September 15, 2016

Disaster Prep Kits: What You Need to Keep Your Pets Safe

Disaster Prep Kits: What You Need to Keep Your Pets Safe

Since September is Disaster Preparedness Month, we want to take the time to make certain that you and your furry family members have everything you need in case of a life-threatening emergency. One of the best ways to do this is to create a disaster prep safety kit with all of the necessary supplies should any type of disaster affect your community.

To help you create your home’s prep kit, the ASPCA Animal Poison Control Center (APCC) has provided the following checklist of items to include:

Plenty of food and water. You’ll want to plan for three to seven days’ worth of food and bottled water per pet. Make sure that the food is in airtight containers and that you have the necessary supplies such as a serving bowls and a manual can opener.

Any necessary medications. If your pet is on any medications, be sure to have some extra packed away—particularly because you may not be able to reach your veterinarian in the event of a disaster. Remember that food and medication need to be regularly rotated out of your emergency kit to avoid spoiling or expiration.

First aid kit. It’s important to have a pet first aid kit, which can be purchased through most pet retailers or can be assembled at home. The APCC recommends the inclusion of the following items in your pet first aid kit:

pet first aid
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Up-to-date shelter information and travel-ready equipment. In case of an evacuation, you’ll want to make sure you have a current list of the shelters, boarding facilities, hotels/motels or even family members and friends that will allow your pets a safe place to stay until the dangers have subsided. Consider keeping this list of contacts stored in your phone as well as printed or stored on a USB drive and kept in your prep kit. Don’t forget to have your pets’ carrier(s) ready and available.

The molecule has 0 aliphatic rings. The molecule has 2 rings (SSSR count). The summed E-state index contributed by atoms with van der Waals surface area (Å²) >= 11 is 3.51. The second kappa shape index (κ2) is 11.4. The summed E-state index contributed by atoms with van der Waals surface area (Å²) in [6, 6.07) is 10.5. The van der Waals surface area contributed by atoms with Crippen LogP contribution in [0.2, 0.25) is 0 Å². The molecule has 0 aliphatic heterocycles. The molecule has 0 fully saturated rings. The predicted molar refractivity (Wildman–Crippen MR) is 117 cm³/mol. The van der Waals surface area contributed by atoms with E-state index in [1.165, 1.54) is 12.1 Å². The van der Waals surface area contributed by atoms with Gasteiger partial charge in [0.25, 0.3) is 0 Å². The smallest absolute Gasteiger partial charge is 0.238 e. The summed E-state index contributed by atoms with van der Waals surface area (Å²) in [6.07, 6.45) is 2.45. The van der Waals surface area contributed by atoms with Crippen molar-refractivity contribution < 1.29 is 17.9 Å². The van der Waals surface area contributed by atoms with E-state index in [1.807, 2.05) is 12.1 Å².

Leash, harness, collar and appropriate identification tags. Animals can often get frightened and bolt during emergencies, so make sure that your pet always has a secure collar with the appropriate identification attached.

Important information and documents. In addition to the shelter contacts, keep your veterinarian’s information, the contact information of the local animal control, boarding facilities, emergency veterinary clinics and the Animal Poison Control Center on hand. You should also have a copy of your pets’ medical records, rabies registration, their microchip number and company information, as well as a current picture. You can keep this on your phone or computer, but it’s also advisable to keep paper copies in a waterproof bag.

Sanitary solutions. Litter, newspapers and a litter box for cats are crucial. Also, include disposable bags for cleanup, liquid dish soap and disinfectant. Consider including pee pads for puppies and smaller dogs as well.

Comforting extras. Emergency situations are stressful on both you and your pets. Don’t forget to include their favorite blankets, bedding or toys to calm them and make them feel more comfortable.

Plan of action. Make a plan with your family members or roommates about where to meet and how to get in touch if disaster strikes. Also, make sure everyone is aware of where your emergency supplies and kits are located.

Keep in mind: By placing an ASPCA Pet Alert sticker in your window or on your front door, you are letting emergency responders know that there may be pets inside the house. Sign our Disaster Preparedness Pledge to receive a free pet safety decal today. 

Taking these extra precautions now will help you remain healthy and safe all year-round.